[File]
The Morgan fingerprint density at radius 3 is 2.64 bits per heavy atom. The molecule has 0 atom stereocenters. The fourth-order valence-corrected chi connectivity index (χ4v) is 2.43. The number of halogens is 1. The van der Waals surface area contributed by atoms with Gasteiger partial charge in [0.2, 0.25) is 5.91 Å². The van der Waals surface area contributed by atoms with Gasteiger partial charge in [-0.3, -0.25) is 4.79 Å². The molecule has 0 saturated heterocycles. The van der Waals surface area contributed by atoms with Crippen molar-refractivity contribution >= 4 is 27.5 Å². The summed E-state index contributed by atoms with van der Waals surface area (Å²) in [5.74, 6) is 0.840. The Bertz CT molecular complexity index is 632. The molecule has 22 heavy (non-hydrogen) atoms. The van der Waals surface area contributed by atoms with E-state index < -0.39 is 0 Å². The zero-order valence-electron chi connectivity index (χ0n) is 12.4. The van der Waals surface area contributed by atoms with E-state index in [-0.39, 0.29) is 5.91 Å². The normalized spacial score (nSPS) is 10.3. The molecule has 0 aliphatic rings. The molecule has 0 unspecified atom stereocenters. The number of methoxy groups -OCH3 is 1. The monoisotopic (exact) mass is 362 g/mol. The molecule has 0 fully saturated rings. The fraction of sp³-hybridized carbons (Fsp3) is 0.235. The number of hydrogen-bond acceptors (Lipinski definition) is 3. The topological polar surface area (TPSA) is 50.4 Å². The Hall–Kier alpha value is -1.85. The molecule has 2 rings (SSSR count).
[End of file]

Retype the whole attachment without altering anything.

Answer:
The Morgan fingerprint density at radius 3 is 2.64 bits per heavy atom. The molecule has 0 atom stereocenters. The fourth-order valence-corrected chi connectivity index (χ4v) is 2.43. The number of halogens is 1. The van der Waals surface area contributed by atoms with Gasteiger partial charge in [0.2, 0.25) is 5.91 Å². The van der Waals surface area contributed by atoms with Gasteiger partial charge in [-0.3, -0.25) is 4.79 Å². The molecule has 0 saturated heterocycles. The van der Waals surface area contributed by atoms with Crippen molar-refractivity contribution >= 4 is 27.5 Å². The summed E-state index contributed by atoms with van der Waals surface area (Å²) in [5.74, 6) is 0.840. The Bertz CT molecular complexity index is 632. The molecule has 22 heavy (non-hydrogen) atoms. The van der Waals surface area contributed by atoms with E-state index < -0.39 is 0 Å². The zero-order valence-electron chi connectivity index (χ0n) is 12.4. The van der Waals surface area contributed by atoms with E-state index in [-0.39, 0.29) is 5.91 Å². The normalized spacial score (nSPS) is 10.3. The molecule has 0 aliphatic rings. The molecule has 0 unspecified atom stereocenters. The number of methoxy groups -OCH3 is 1. The monoisotopic (exact) mass is 362 g/mol. The molecule has 0 fully saturated rings. The fraction of sp³-hybridized carbons (Fsp3) is 0.235. The number of hydrogen-bond acceptors (Lipinski definition) is 3. The topological polar surface area (TPSA) is 50.4 Å². The Hall–Kier alpha value is -1.85. The molecule has 2 rings (SSSR count).